Partyline’s florescent spunk rock is annoyingly repetitive and uses juvenile, rebellious lyrics to tackle overdone themes.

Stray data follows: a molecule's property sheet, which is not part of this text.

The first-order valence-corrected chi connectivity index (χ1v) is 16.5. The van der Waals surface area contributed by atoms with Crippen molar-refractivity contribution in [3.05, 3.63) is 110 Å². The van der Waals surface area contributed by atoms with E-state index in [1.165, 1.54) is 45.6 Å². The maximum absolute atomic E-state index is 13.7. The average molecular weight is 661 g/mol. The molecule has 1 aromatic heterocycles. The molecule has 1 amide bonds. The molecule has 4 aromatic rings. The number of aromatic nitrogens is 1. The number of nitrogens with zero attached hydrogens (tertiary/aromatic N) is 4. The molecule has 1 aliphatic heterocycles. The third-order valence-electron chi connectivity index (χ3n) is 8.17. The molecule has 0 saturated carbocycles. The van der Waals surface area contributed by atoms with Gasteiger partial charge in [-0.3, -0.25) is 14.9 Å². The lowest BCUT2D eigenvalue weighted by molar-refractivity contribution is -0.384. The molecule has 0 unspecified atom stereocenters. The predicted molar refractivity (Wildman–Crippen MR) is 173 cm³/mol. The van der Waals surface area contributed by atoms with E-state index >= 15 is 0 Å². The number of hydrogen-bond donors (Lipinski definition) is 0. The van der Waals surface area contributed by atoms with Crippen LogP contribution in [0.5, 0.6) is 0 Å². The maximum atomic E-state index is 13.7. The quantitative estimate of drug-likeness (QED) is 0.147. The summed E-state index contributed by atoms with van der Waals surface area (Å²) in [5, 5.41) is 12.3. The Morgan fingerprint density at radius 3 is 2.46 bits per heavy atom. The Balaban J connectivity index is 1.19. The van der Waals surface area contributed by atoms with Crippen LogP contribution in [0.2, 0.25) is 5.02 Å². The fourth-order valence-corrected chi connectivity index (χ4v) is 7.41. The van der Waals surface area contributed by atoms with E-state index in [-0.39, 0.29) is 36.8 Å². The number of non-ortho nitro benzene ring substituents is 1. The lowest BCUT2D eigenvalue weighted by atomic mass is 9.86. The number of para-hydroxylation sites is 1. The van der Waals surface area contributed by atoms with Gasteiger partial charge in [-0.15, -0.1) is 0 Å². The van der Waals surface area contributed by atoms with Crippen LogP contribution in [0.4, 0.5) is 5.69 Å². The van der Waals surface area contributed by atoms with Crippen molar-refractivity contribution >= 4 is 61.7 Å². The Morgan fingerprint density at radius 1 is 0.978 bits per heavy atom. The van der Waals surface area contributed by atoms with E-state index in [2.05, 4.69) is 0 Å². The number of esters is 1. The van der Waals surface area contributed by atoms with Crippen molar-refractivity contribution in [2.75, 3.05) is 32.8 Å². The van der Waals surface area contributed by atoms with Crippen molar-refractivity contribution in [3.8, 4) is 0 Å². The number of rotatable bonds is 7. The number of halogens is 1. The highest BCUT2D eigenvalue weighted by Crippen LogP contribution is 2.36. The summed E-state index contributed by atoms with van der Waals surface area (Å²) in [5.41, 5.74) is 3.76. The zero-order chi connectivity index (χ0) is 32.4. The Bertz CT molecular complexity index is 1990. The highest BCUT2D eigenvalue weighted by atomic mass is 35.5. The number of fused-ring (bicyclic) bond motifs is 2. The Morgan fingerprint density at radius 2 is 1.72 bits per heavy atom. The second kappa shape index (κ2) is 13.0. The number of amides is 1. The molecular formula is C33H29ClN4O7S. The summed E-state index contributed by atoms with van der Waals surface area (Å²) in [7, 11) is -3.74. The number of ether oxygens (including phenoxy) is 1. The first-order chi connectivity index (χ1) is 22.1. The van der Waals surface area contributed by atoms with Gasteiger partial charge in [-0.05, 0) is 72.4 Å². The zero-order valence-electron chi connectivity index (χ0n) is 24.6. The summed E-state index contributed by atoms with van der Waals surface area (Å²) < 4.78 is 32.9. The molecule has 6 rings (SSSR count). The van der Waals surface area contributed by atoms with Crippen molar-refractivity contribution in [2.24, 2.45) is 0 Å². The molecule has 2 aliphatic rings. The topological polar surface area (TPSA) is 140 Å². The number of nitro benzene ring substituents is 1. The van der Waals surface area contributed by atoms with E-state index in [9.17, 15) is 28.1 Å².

Partyline put themselves in the genre of “spunk” -- a combination of punk rock and pop music. Their simplistic Ramones-style riffs and brash riot grrl vocals might brand them as a less cerebral Le Tigre or three-chord Sleater-Kinney. Zombie Terrorist goes by lightning-fast as the band uses one-and-a-half minute punk songs to tackle such sacred cows as George W. Bush and Christian conservatives (how original). Title track “Zombie Terrorist” actually comes from a news report about a teenage boy who was suspended when he wrote an essay about zombies taking over his high school. The band uses this rhetorical scenario to lambaste the public’s irrational anxiety in a post-9/11 fear-crazed environment. The rest of the album plays like punk rock paint-by-numbers, as we are fed one inane song after another. Hailing from Washington D.C., Partyline definitely display some of the old-school flavor that made the city a hardcore breeding ground. But Partyline’s florescent spunk rock is annoyingly repetitive and uses juvenile, rebellious lyrics to tackle overdone themes.